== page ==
WHAT HAS DAME SALLY RECOMMENDED IN HER FINAL REPORT?
+ Ban all food and drink except water on urban public transport;
+ Use Brexit to simplify VAT rates on food – apply the tax to unhealthy food, remove it from healthy food;
+ Phase out any advertising and sponsorship of unhealthy foods and drink at major public venues;
+ Schools to ensure healthy meals are provided at a low price, including to children receiving free school meals;
+ Calorie caps for all food and drink sold by restaurants and takeaways, including online firms;
+ Nutrition labelling to be made mandatory on the front of food packs in supermarkets and on all menus in restaurants;
+ If ‘sufficient progress’ is not made on sugar reduction targets, by 2021 the Government should either extend the soft drinks levy to sugary food, or implement ‘cigarette-style’ plain packaging;
+ Taxes or plain packaging should be considered for calorie-rich food by 2024.
A THIRD OF CHILDREN TASTES A CHIP BEFORE A CARROT
One in three children tastes a chip before a carrot, a poll has found.
And nearly half of youngsters eat crisps before eating cabbage and other greens.
The poll of 1,500 parents with children under the age of five found that seven out of 10 of the mothers and fathers quizzed said their child does not get enough greens in their diet.
It found that 36 per cent of parents admitted their child tried a chip before a carrot, with 18 per cent tackling a hamburger before they tasted broccoli.
A total of 47 per cent said their youngster had eaten crisps before trying greens like cabbage, and 16 per cent admitted their little one had feasted on pizza before ever tasting a pea.
According to the poll, 80 per cent of parents found the weaning stage – when babies are introduced to solid foods – incredibly stressful in terms of making sure their child got the nutrients they needed.
In a bid to get their children to eat vegetables, 38 per cent of parents admitted saying that eating carrots gave you ‘superpowers’ like seeing in the dark, with 28 per cent pretending that vegetables were actually treats.
A total of 54 per cent of parents say they used the ‘choo-choo’ methods of feeding their kids, pretending the spoon is a train.
And 58 per cent of mothers and fathers admitted they lied to friends about how many types of fruit and veg their children ate to make themselves seem better parents.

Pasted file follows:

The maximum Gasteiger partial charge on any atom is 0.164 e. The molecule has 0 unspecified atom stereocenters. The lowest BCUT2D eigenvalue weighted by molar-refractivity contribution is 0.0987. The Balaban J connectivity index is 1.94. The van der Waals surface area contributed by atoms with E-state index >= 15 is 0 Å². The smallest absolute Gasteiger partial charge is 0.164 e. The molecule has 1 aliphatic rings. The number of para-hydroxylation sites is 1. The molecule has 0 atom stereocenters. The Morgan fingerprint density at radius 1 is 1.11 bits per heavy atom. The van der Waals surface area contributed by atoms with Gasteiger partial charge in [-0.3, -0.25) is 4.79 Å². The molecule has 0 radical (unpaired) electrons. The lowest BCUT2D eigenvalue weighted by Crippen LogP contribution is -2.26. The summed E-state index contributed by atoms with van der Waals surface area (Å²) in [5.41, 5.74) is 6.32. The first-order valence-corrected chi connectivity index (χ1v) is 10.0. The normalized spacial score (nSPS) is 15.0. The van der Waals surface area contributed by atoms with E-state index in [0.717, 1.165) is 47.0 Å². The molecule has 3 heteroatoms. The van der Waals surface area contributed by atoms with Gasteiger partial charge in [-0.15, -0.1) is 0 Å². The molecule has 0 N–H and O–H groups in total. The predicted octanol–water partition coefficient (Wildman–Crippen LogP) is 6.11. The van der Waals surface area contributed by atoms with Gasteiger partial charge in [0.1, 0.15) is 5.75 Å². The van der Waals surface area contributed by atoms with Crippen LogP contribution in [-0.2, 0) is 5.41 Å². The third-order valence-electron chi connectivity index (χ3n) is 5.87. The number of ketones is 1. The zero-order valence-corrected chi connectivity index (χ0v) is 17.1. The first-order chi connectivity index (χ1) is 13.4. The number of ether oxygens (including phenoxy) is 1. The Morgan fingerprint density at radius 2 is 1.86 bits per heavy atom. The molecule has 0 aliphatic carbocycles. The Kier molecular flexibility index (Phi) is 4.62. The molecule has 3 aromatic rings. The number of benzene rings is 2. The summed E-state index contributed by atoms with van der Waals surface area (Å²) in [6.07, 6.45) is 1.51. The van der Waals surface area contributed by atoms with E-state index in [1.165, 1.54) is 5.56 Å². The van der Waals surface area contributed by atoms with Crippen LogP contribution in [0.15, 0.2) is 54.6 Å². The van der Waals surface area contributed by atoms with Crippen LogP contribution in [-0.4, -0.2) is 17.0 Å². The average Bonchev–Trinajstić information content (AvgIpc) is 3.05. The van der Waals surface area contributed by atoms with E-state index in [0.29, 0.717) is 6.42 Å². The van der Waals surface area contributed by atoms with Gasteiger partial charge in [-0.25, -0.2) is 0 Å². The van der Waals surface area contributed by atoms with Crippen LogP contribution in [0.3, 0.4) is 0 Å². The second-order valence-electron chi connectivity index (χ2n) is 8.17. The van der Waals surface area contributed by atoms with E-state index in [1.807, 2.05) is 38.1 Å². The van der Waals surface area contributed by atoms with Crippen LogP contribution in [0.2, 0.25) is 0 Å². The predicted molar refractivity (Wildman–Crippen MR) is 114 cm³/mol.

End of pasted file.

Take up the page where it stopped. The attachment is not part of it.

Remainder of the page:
Mark Cuddigan, the boss of Ella’s Kitchen, which carried out the poll, said: ‘We know that introducing a variety of vegetables early during weaning, helps little ones learn how to love new veggie tastes, but we also know it’s not always an easy task.
‘It can take up to eight tries for little ones’ tiny taste buds to learn to accept the taste of all types of veg, so we encourage parents to keep trying. It’s never too late to grow a little veg lover.’
Jo Churchill, Public Health Minister, said: ‘These data highlight once again how important it is for us to tackle childhood obesity, which has a devastating impact on the health of our children.’
In both Reception and Year 6, boys are more likely to be severely obese than girls.
The difference is most stark in Year 6, where 5.2 per cent of boys are severely obese compared with 3.4 per cent of girls.
Caroline Cerny, from the Obesity Health Alliance, said: ‘Every child has the right to grow up healthy, but this data shows the stark reality is that children are being overwhelmed by a flood of unhealthy food in our environment.
‘The number of children with a weight classified as severely obese is at an all-time high and this will damage their health now and in the future.
‘It’s time for the Government to bring in the measures that we know will stem the tide of unhealthy food marketing and promotions, starting with the long overdue 9pm watershed on junk food adverts on TV and online.’
The data also showed the widening gap between rates of childhood obesity in the most deprived areas compared with the least.
Almost half (44.9 per cent) of all year six children in Barking and Dagenham were considered to be overweight, obese or severely obese in 2018/19.
Four other London boroughs ranked in the top 10: Enfield (42.3 per cent), Brent (41.5 per cent), Greenwich (41.5 per cent) and Tower Hamlets (41.4 per cent).
In contrast, the rate was just 23.4 per cent in Richmond upon Thames, which had the lowest prevalence of obesity among 10 and 11 year olds.
Among Reception-aged children, Kingston upon Hull had the highest prevalence of youngsters being overweight (29.4 per cent).
It was followed by Knowsley in Merseyside (29 per cent), Redcar and Cleveland (28.8 per cent) and Blackpool (28.7 per cent).
At the other end of the scale came Kingston upon Thames (15.3 per cent), Richmond upon Thames (16.5 per cent) and Windsor and Maidenhead (16.8 per cent).
Eustace De Sousa, national lead for children at Public Health England (PHE), which oversees the NCMP data collection, said: ‘Our most deprived areas are often the worst affected by childhood obesity.
‘These widening health inequalities show why such urgent action is needed to improve our children’s health. We are taking positive action, but change won’t happen overnight.